What is your biggest foul-up that you got away with??

Discussion in 'General Electronics Chat' started by recklessrog, Apr 9, 2016.

  1. recklessrog

    Thread Starter Member

    May 23, 2013
    338
    102
    When I was an apprentice at a large electronics company, I was given lots of boring repetitive jobs to do. One day, the charge hand gave me a a couple of hundred 1/4" thick copper sheets and told me to drill an 1/8" dia. hole in the center of each one.
    Now, in the toolroom was a beautifull new pillar drill, and everyone was under threat of castration if it was damaged. I carefully set up a couple of bits of steel to make a jig, and cut a square of marine grade plywood to sit underneath the copper whilst it was being drilled.
    I then went to the stores and got a nice new drill bit, set up the quill travel stop and proceeded to drill the copper plates.
    After I had done about 2/3rds of them, the drill bit became blunt, so off to the stores for another. I fitted it in the chuck, put in a new copper plate and pulled down on the lever. As I lifted out the plate, Horror of Horrors!!! There was iron dust on the plywood, I had not re-set the depth stop!!!
    My heart missed a beat, but, quick as a flash, I removed the plywood and there, right in the middle of the table was a nice little dimple in the iron. (Oh why didn't it have a large pass through hole like the old machine had?)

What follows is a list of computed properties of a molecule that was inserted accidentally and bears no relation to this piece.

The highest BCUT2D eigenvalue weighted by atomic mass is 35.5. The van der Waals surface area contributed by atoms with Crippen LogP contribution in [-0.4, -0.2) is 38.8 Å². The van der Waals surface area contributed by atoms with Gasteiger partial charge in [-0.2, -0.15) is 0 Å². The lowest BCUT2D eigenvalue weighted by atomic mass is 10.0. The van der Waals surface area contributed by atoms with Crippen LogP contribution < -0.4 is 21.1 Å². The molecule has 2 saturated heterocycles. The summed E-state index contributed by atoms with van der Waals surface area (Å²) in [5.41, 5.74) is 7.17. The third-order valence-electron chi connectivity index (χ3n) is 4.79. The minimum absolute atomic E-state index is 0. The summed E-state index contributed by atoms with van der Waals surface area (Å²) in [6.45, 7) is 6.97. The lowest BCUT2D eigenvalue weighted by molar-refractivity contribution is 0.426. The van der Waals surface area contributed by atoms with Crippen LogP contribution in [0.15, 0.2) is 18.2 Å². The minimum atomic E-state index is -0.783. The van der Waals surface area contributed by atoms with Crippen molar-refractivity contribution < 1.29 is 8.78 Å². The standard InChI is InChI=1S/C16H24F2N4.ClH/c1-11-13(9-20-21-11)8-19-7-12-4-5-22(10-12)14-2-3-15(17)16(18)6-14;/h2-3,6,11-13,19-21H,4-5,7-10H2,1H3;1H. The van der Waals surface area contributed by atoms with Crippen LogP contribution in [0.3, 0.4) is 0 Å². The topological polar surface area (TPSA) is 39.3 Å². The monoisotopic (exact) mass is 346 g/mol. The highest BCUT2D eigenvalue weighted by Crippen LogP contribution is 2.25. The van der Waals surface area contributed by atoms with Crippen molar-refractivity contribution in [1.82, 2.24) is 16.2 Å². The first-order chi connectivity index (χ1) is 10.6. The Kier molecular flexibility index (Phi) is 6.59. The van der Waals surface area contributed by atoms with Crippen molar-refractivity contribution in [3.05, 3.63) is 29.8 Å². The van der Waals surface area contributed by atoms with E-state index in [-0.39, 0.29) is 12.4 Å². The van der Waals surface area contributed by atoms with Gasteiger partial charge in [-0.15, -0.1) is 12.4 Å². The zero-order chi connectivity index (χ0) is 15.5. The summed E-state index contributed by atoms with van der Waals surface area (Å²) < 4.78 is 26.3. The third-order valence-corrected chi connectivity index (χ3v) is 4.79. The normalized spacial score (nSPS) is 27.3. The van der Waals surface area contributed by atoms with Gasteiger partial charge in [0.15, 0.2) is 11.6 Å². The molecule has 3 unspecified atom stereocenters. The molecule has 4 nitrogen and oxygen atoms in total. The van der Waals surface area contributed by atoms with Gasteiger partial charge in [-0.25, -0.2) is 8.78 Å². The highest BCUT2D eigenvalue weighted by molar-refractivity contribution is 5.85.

I then drilled nearly all the way through, got a set of letter stamps, and punched the word "OIL" just above it!
    I wonder how many people have oiled that hole in all these years!!!!
     
    Dr.killjoy, #12, BR-549 and 1 other person like this.
  2. #12

    Expert

    Nov 30, 2010
    16,354
    6,852
    Getting away with something? Not likely in my area of electronics.:(
    More likely, "I put anti-seize compound on the lug nuts for a car but the owner figured it out before the wheels fell off.":eek:
    I don't think that's getting away with it completely, but I did get out of it without anybody getting killed.:rolleyes:
     
    recklessrog likes this.
  3. wayneh

    Expert

    Sep 9, 2010
    12,156
    3,063
    I got married. Really! I was off at a conference at Lake Tahoe, and my wife-to-be, who worked at the same company as I did, was also nearby on business, so we arranged to do some spring skiing there. Unbeknownst to her, I had a ring in the pocket of my ski pants and a plan in my head.

    Anyway, a giant reorganization happened back at the office while we were out. We were pulled into a big meeting upon our return to learn the new structure. (Most people were let go.) We were both assigned to a new spinoff company. Only then did we divulge that we were married!

    We were told flat out that had we been married beforehand, they would have never assigned us both to the same company. But, they decided to allow it since all was done.

    Of course, we'll never know if we "got away" with anything. We might have been far better off being fired. The road not taken.
     
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  4. WBahn